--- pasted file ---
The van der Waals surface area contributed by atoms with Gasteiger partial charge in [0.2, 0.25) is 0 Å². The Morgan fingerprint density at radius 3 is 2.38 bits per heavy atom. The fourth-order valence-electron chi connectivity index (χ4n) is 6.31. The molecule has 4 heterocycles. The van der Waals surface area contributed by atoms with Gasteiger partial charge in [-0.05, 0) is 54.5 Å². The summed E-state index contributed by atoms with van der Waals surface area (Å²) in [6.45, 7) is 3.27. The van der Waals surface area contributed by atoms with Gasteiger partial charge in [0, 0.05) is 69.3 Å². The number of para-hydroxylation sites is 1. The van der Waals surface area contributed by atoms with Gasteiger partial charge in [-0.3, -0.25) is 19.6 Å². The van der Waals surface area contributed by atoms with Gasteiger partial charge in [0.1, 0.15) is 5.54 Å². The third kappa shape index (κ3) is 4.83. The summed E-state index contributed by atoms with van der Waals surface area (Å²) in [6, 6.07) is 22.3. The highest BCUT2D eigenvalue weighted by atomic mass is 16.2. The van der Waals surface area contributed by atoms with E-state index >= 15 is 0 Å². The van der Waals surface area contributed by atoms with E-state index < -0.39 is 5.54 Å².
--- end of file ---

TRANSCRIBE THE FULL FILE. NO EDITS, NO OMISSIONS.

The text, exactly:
The van der Waals surface area contributed by atoms with Gasteiger partial charge in [0.2, 0.25) is 0 Å². The Morgan fingerprint density at radius 3 is 2.38 bits per heavy atom. The fourth-order valence-electron chi connectivity index (χ4n) is 6.31. The molecule has 4 heterocycles. The van der Waals surface area contributed by atoms with Gasteiger partial charge in [-0.05, 0) is 54.5 Å². The summed E-state index contributed by atoms with van der Waals surface area (Å²) in [6.45, 7) is 3.27. The van der Waals surface area contributed by atoms with Gasteiger partial charge in [0, 0.05) is 69.3 Å². The number of para-hydroxylation sites is 1. The van der Waals surface area contributed by atoms with Gasteiger partial charge in [-0.3, -0.25) is 19.6 Å². The van der Waals surface area contributed by atoms with Gasteiger partial charge in [0.1, 0.15) is 5.54 Å². The third kappa shape index (κ3) is 4.83. The summed E-state index contributed by atoms with van der Waals surface area (Å²) in [6, 6.07) is 22.3. The highest BCUT2D eigenvalue weighted by atomic mass is 16.2. The van der Waals surface area contributed by atoms with E-state index >= 15 is 0 Å². The van der Waals surface area contributed by atoms with E-state index < -0.39 is 5.54 Å².